No… it’s not a Venge. No, it’s not a SystemSix! No, damnit, it’s not a Timemachine either. All these aero bikes are starting to look the same. However, this Parlee RZ7 is different, I’m telling you. It’s the most comfortable aero bike I’ve ridden, hands down. Parlee Cycles is a relatively small brand based near Boston, but founder Bob Parlee has always made comfort his top priority when it comes to his carbon bikes, and the RZ7 continues this legacy.
What makes the RZ7 so great is the way it interacts with the road (mortar-bombed NYC thoroughfares included). It feels effortlessly fast, mostly due to how smoothly it manages to glide over pavement. With most aero bikes out there right now, “comfort” and “speed” can’t appear in the same sentence. But when the ride is this comfortable, you don’t want to stop riding. I’ve had the bike for less than a month and have already put several hundred miles in the saddle. It’s just so addicting to thrash through the war zone of New York City streets.
Almost everything is stellar on this bike, but maybe I am biased. I already own a Parlee, and I’m sad to say it is now the slower of the two. This bike isn’t a bucking stallion but more of a stable ballistic missile. It’s as simple as point and pedal. Pick a direction and the bike will cut through the air and take you there. It’s also surprisingly lightweight; the size 55 frame (medium) weighs in at about 17.8 pounds, very light for the most basic trim level. You could easily get that number down to pro peloton figures with some lighter components.
In the straights the Parlee RZ7 pulls like a train. I’ve had friends hop on my wheel and struggle to keep up. But what’s even more surprising is the bike’s ability to climb up the hills. The lightweight frame paired with the SRAM AXS 46-33T chainring and 10-33 rear cassette makes it an extremely capable climbing bike — so capable I broke a Strava Personal Record previously set by my lighter bike. I am surprised and also confused that an aero bike is faster than a climbing bike when it comes to, you know, actually climbing.
The RZ7 is the most advanced offering from Parlee yet, and the first to bring system integration to a bike. The aesthetics of the stem are marmite to some, but it allows all of the cables to be neatly internalized, adding to the contemporary, streamlined look. The stem also features a fully integrated GPS mount that slides into the front and sits rock solid. Thru axles are custom, and the outer thread is hidden. The bike also packs Parlee’s proprietary speed fairings, which purport to aerodynamically shield the disc brake calipers. Do they work? Probably. Can I tell? No, I can’t.
Because this is a future-bike, all RZ7s come with disc brakes and electronic shifting only, which might turn off some bicycling purists. “Discs are ugly, rims brakes are timeless!” “Shimano Di2 – No Battery No Go.” I was one of those skeptics before riding this bike. I was forced to embrace technology. I still think rim brakes look better, being a photographer and all. But disc brakes do stop better, which is, you know, kind of important.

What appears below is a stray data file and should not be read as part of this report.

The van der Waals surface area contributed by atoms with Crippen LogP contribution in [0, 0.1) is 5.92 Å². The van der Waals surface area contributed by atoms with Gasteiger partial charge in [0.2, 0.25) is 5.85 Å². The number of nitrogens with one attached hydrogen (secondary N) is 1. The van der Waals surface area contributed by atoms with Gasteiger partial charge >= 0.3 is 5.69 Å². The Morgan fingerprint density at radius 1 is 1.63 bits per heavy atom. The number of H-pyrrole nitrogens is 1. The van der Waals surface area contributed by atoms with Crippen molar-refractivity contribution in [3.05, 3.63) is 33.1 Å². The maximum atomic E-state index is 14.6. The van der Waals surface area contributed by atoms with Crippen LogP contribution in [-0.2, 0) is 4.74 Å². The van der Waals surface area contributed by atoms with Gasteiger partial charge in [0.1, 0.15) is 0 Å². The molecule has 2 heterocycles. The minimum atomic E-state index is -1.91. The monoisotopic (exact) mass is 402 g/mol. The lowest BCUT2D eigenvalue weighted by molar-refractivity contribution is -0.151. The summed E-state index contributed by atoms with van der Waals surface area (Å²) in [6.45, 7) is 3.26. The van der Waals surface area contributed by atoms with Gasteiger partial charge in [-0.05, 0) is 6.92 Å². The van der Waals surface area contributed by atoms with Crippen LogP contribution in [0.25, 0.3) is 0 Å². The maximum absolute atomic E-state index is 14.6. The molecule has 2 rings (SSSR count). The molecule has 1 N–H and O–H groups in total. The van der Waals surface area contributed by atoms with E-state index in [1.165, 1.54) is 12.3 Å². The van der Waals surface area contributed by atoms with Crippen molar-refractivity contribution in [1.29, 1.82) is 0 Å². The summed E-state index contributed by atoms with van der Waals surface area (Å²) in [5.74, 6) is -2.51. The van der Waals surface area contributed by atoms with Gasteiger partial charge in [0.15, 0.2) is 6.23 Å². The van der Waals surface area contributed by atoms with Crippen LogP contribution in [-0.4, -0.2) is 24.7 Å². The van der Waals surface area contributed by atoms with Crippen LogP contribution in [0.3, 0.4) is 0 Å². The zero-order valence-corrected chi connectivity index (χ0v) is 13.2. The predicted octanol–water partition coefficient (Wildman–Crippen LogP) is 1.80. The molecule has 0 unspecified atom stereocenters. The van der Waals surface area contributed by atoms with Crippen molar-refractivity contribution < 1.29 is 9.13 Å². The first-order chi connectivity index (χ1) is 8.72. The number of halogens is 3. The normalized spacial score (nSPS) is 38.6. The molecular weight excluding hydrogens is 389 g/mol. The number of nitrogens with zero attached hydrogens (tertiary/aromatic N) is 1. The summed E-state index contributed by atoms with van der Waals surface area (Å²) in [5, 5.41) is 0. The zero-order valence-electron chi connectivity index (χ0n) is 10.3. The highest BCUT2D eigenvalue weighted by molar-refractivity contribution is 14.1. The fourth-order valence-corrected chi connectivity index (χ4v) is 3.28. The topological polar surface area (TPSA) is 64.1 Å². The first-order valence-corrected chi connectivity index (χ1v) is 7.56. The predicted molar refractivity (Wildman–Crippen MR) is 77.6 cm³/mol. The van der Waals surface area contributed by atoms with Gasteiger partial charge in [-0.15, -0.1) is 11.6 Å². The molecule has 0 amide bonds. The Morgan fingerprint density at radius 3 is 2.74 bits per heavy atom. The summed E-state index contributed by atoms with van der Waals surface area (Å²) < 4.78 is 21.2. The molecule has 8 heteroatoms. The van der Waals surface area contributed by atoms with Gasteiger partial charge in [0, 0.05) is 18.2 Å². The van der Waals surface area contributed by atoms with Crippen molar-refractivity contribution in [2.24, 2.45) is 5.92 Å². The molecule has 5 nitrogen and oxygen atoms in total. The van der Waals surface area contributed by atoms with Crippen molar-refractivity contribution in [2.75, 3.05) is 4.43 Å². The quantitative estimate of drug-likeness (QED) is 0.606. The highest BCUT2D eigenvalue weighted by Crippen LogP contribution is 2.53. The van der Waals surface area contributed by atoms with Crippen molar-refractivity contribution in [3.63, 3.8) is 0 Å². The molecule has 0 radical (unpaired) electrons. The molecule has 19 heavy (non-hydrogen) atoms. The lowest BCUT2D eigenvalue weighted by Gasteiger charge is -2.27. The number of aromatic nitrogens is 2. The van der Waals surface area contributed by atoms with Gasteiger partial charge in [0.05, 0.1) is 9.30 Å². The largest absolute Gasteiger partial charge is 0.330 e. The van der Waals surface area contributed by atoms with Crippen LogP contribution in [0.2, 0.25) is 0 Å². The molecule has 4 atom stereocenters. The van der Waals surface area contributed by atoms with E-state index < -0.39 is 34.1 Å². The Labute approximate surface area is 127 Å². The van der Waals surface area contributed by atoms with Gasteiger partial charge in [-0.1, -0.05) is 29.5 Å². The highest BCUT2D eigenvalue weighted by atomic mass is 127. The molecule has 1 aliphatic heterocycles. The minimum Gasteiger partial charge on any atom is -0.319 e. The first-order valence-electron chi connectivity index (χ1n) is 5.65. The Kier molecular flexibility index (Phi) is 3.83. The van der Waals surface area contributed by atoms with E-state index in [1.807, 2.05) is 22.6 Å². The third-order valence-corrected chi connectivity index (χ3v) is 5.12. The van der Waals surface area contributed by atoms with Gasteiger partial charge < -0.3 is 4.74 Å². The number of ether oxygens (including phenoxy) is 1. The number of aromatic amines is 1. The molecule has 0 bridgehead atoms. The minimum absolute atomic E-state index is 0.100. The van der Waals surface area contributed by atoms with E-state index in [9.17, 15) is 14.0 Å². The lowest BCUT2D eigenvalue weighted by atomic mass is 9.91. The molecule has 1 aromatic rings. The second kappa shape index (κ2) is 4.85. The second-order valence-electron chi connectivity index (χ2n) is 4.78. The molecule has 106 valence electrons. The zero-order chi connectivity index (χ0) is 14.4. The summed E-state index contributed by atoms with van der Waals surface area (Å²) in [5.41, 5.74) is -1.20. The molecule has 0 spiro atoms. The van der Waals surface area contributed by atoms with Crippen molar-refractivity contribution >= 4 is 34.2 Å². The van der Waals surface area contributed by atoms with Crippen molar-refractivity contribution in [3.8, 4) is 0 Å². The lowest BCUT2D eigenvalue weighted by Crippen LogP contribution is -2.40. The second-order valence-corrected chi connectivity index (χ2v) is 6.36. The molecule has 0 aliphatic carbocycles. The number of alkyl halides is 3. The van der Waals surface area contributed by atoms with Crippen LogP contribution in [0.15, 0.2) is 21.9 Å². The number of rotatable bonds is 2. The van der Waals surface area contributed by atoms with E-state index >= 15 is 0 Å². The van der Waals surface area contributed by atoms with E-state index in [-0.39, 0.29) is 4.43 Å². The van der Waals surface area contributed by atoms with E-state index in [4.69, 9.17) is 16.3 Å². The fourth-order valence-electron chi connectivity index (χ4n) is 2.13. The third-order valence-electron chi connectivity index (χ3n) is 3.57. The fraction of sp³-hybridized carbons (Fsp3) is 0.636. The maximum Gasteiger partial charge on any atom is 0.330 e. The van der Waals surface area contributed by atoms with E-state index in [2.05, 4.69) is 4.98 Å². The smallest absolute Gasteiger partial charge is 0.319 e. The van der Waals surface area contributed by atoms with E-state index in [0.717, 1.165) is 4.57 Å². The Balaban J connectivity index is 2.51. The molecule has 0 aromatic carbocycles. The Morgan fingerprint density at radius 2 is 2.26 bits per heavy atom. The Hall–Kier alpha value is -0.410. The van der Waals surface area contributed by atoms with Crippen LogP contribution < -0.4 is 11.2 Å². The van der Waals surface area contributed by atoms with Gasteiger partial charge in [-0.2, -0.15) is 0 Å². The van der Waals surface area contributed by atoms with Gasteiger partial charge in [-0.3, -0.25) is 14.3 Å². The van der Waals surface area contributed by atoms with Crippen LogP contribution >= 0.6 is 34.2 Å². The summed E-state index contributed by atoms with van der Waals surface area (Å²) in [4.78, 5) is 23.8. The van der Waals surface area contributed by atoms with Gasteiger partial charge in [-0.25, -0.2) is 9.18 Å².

Who It’s For
The RZ7 is for someone with good taste, maybe a little too much taste, who wants something a bit more… exotic. Parlee is a boutique brand, a bike you don’t see too often, and price tags reflect that reality. This bike is very black. It could not be any more black, except maybe if it was sprayed with Vantablack (in some smartphone photos I could not even see the bike.) If you like stealth bomber looks and ghosted branding, this bike is for you. If you value comfort, but also speed, this bike is for you. If you want to break all your previously held personal records, this bike is for you. If you just love Parlee and want to satisfy your N+1 itch, this bike is for you.
Watch Out For
Like I said, this bike is very black. In anything short of direct sunlight, you can’t even tell who makes the bike. To some, all black bikes are a dying trend. Many also find them boring. Luckily, Parlee offers a world-class custom paint service, but that of course means more money. Also, for such an advanced bike, I find the handlebars contradictory. They aren’t the flat top aero bars we are used to seeing on aero bikes from other manufacturers, and they look a bit out of place here. The bar ends are also oddly long, and I’ve hit my knees on them a few times. Additionally, I think the stock tires are a bit delicate for long and aggressive riding; I suffered a puncture after only a hundred miles.
This bike is kind of in a league of its own. There are other bikes out there just as aerodynamic (see first paragraph). But I sincerely doubt any of them offer the same ride quality as the RZ7.
The “Aero is Everything” trend is here to stay. Reviewing this bike has me drinking the Kool-Aid, and if I could keep it, I surely would. The RZ7 blends all-day comfort with high-performing aerodynamics and climbing ability, a package every manufacturer claims to offer but often fails to deliver. It’s not cheap by any means, but if you can afford it, you will not regret your decision.
Review by Gear Patrol